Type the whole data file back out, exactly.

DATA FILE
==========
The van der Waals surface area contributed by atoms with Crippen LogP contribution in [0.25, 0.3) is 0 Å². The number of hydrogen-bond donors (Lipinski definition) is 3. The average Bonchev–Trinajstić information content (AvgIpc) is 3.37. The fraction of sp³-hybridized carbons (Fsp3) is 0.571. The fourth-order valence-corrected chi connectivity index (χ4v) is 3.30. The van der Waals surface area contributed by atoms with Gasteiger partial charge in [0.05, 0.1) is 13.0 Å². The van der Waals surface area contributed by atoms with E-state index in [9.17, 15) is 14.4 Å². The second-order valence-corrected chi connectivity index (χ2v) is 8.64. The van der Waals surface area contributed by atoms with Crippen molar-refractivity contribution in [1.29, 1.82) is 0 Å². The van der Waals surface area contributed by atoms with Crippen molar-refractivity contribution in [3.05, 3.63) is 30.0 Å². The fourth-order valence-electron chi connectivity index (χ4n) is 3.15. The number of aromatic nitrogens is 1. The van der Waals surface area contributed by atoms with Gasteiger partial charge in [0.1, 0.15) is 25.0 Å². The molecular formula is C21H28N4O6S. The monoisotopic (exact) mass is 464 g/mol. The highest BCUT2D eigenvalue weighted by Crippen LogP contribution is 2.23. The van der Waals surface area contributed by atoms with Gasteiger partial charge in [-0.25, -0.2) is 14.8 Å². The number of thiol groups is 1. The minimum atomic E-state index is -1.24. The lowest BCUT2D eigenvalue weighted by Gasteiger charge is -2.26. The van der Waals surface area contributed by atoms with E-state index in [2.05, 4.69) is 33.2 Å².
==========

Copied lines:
The van der Waals surface area contributed by atoms with Crippen LogP contribution in [0.25, 0.3) is 0 Å². The number of hydrogen-bond donors (Lipinski definition) is 3. The average Bonchev–Trinajstić information content (AvgIpc) is 3.37. The fraction of sp³-hybridized carbons (Fsp3) is 0.571. The fourth-order valence-corrected chi connectivity index (χ4v) is 3.30. The van der Waals surface area contributed by atoms with Gasteiger partial charge in [0.05, 0.1) is 13.0 Å². The van der Waals surface area contributed by atoms with E-state index in [9.17, 15) is 14.4 Å². The second-order valence-corrected chi connectivity index (χ2v) is 8.64. The van der Waals surface area contributed by atoms with Crippen molar-refractivity contribution in [1.29, 1.82) is 0 Å². The van der Waals surface area contributed by atoms with Crippen molar-refractivity contribution in [3.05, 3.63) is 30.0 Å². The fourth-order valence-electron chi connectivity index (χ4n) is 3.15. The number of aromatic nitrogens is 1. The van der Waals surface area contributed by atoms with Gasteiger partial charge in [0.1, 0.15) is 25.0 Å². The molecular formula is C21H28N4O6S. The monoisotopic (exact) mass is 464 g/mol. The highest BCUT2D eigenvalue weighted by Crippen LogP contribution is 2.23. The van der Waals surface area contributed by atoms with Gasteiger partial charge in [-0.25, -0.2) is 14.8 Å². The number of thiol groups is 1. The minimum atomic E-state index is -1.24. The lowest BCUT2D eigenvalue weighted by Gasteiger charge is -2.26. The van der Waals surface area contributed by atoms with E-state index in [2.05, 4.69) is 33.2 Å².